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Cablegate: Hmg Sees Opportunity in Burma's Global Fund Application

VZCZCXRO2920
OO RUEHCHI RUEHCN RUEHDT RUEHHM
DE RUEHLO #2802/01 3091730
ZNY CCCCC ZZH
O 041730Z NOV 08
FM AMEMBASSY LONDON
TO RUEHC/SECSTATE WASHDC IMMEDIATE 0338
INFO RUEHGO/AMEMBASSY RANGOON IMMEDIATE 0066
RUEHBY/AMEMBASSY CANBERRA IMMEDIATE 0809
RHEHNSC/NSC WASHDC IMMEDIATE
RUEAUSA/DEPT OF HHS WASHDC IMMEDIATE
RUEHGV/USMISSION GENEVA IMMEDIATE 1200
RUEHBS/USEU BRUSSELS IMMEDIATE
RUEHZS/ASSOCIATION OF SOUTHEAST ASIAN NATIONS IMMEDIATE

C O N F I D E N T I A L SECTION 01 OF 02 LONDON 002802

SIPDIS

FOR S/GAC, EAP/MLS, EUR/WE, AND F
NSC FOR ELIZABETH PHU
HHS FOR WILLIAM STEIGER

E.O. 12958: DECL: 11/03/2018
TAGS: PREL ETRD PHUM BM UK
SUBJECT: HMG SEES OPPORTUNITY IN BURMA'S GLOBAL FUND APPLICATION REF: STATE 115494 Classified By: Economic Counselor Kathleen Doherty for Reasons 1.4 (b) and (d)

1. (C) In response to reftel points, FCO Burma Coordinator/Deputy Head of South East Asia and Pacific Group Nicholas Alexander, told Poloff that HMG agreed with the substance of our position on Burma's application to re-engage the Global Fund but advised caution on the tactics we might use to apply it to preserve the progress made in Burma's health sector through the UK's funding of the Three Diseases Fund (3D Fund). Ian Symons, Deputy Head, Director's Office, responsible for Burma policy at DFID, separately told Econoff that Burma must meet Global Fund requirements, as outlined reftel, but UK representatives in Burma are encouraging Burma to apply to re-engage with the Global Fund. Symons saw Burma's application as an opportunity to engage with the GOB, providing a forum to help expand the access gains made in the Delta, as a result of cyclone relief, to the rest of the country. He urged the USG to "go gently" and not be too blunt with the GOB at this point. Rather, he said, use negotiations with the Global Fund in Geneva to change policy. Alexander noted that the issue of Burma's Global Fund application was being discussed in detail between USG and HMG counterparts in Rangoon and Washington.

2. (C) Symons stressed that the GOB has been talking to the Global Fund and is aware of the requirements it needs to meet to receive funding. Symons said the UK would take a "suitably rigorous, but not overly negative," view of Burma's commitment and efforts to address Global Fund conditions and concerns when Burma applies. He added that the UK would not argue on Burma's behalf to the Global Fund.

3. (C) Alexander noted that some progress has been made in Burma, particularly by engaging the Minister of Health, whom he described as "apolitical." HMG was eager not to jeopardize its good working relationship with the minister and hoped that assessments as to whether criteria for the return of the Global Fund had been met could be done "under the radar" so as not to undermine the position of the "pragmatic" health minister, who "was already exposed." Symons also noted a reluctance of country-based representatives to be the ones to say no, and suggested it would be easier to resolve issues at the Global Fund in Geneva.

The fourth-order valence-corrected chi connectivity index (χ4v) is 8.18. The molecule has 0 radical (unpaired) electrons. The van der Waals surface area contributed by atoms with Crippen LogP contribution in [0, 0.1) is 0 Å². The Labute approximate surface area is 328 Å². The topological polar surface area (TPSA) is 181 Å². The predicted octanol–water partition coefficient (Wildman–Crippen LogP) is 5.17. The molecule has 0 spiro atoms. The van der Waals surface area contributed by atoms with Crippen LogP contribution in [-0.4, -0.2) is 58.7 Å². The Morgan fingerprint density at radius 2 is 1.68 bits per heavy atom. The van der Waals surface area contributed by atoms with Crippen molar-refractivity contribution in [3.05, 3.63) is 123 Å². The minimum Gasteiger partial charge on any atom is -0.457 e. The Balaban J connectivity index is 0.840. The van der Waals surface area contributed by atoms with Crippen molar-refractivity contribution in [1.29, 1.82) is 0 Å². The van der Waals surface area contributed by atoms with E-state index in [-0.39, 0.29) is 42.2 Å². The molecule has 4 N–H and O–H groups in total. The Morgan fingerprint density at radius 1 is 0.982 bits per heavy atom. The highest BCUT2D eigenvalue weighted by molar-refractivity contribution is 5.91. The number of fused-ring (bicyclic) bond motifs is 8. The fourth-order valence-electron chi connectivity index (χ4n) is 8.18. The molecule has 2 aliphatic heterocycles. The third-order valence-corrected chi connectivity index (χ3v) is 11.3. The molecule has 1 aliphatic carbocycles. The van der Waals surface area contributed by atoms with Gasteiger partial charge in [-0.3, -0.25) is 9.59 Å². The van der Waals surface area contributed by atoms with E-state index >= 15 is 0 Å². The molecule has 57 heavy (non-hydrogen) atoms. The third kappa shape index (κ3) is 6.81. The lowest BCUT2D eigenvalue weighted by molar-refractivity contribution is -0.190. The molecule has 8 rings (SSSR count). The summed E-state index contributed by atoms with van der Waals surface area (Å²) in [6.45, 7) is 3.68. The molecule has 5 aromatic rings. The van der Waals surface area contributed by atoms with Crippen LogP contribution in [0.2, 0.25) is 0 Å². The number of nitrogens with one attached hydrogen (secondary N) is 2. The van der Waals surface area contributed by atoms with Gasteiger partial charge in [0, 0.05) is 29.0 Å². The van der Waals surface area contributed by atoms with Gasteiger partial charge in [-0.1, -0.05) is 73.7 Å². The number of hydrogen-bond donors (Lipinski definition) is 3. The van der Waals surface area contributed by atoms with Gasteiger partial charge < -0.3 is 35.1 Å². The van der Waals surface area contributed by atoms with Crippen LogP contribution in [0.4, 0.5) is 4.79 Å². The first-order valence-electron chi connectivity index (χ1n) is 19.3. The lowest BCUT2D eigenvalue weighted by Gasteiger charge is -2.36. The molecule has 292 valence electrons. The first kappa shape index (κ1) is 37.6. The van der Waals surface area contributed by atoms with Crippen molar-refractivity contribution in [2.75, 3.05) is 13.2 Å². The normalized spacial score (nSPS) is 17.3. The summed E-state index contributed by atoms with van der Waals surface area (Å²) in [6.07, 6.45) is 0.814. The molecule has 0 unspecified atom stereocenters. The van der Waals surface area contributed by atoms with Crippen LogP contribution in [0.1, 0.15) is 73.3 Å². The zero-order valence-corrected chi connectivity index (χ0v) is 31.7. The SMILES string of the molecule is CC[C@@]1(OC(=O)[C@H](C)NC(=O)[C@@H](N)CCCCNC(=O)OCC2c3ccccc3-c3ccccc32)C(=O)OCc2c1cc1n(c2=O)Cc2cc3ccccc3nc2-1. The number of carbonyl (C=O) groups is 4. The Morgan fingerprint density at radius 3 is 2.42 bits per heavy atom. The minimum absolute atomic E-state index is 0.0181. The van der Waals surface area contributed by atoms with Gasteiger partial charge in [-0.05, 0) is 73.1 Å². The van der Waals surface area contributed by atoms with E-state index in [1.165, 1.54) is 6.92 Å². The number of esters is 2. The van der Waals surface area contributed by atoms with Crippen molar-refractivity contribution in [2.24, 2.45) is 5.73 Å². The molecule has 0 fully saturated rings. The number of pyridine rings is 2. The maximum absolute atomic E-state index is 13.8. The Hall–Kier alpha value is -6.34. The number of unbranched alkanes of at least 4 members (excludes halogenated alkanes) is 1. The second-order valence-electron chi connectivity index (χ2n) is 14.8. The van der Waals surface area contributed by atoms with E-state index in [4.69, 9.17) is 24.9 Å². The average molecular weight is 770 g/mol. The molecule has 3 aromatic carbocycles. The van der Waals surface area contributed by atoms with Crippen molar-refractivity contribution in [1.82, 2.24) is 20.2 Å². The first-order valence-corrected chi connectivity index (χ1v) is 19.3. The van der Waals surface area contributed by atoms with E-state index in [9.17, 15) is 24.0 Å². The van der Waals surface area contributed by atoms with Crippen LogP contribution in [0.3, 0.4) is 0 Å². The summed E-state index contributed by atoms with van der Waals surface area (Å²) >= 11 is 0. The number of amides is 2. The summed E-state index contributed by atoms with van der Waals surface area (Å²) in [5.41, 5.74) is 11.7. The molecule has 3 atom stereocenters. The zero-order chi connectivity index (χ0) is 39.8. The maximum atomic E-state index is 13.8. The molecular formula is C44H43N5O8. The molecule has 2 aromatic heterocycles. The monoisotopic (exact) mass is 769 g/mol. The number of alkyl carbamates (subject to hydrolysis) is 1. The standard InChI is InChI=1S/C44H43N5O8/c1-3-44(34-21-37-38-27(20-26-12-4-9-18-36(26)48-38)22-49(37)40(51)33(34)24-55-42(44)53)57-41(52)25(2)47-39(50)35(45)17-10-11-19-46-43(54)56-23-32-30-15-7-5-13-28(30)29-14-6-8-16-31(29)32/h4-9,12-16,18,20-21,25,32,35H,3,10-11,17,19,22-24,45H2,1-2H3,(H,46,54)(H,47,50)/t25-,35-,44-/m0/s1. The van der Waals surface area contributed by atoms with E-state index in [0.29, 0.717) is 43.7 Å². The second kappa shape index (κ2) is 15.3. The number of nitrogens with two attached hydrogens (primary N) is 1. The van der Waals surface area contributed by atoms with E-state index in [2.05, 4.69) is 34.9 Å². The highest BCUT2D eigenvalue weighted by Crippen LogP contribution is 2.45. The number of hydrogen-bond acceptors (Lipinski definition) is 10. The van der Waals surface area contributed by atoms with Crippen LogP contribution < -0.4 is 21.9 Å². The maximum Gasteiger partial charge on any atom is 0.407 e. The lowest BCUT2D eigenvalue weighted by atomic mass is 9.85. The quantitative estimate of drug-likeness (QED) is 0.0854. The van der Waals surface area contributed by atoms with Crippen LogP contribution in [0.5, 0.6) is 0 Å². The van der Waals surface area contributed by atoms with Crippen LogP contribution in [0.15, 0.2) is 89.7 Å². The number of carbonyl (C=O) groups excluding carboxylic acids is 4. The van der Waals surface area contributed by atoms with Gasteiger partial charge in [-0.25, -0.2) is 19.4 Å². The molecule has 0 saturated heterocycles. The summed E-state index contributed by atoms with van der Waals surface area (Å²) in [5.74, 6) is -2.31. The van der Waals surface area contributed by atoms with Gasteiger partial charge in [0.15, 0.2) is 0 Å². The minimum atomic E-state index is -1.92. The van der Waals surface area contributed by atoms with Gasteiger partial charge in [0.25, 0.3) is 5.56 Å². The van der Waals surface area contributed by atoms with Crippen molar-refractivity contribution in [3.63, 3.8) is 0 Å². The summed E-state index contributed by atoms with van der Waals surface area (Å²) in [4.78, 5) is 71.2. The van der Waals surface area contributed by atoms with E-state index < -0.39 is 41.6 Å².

4. (C) Alexander added that the UNOPS-managed Three Diseases Fund was working largely under the same criteria laid out in reftel points, and the UK did not want to lose that investment. He expressed the hope that if the Global Fund criteria were not met, Burma "should be let down gently" so as to preserve the viability of the Ministry of Health. If the minister was blamed for Burma's failure to reengage the Fund, Alexander said it would be a significant setback for the public health sector. Symons separately described the Health Minister as a "positive, but weak" player, who cannot influence access issues directly, but whose credibility it is important to support. DFID would like to do more on primary health systems, especially in the Delta. Symons argued that health is a sector that can avoid government influence more than education.

5. (SBU) Symons also outlined DFID's program in Burma. The UK provided GBP 45 million in cyclone assistance this year through March 2009, 95 percent of which has been spent. DFID ministers are considering additional cyclone related assistance for the next two years, and are likely to make a decision by the end of the year. Health, education and rural livelihoods (e.g. restoring agricultural production in the Delta region) are DFID's main areas of engagement. DFID is also increasing regular, non-cyclone related, development assistance to Burma. Regarding the latter, DFID is providing GBP 12 million in fiscal year 2008/9, and plans GBP 15 million in 2009/10 and GBP 18 million in 2010/11. The 3D Fund receives the largest share of this amount. Other recipients include UNICEF, Save the Children (education programs), and UNDP (livelihood programs). All DFID assistance is delivered without touching any government mechanisms, according to Symons. LONDON 00002802 002 OF 002 Visit London's Classified Website: XXXXXXXXXXXX
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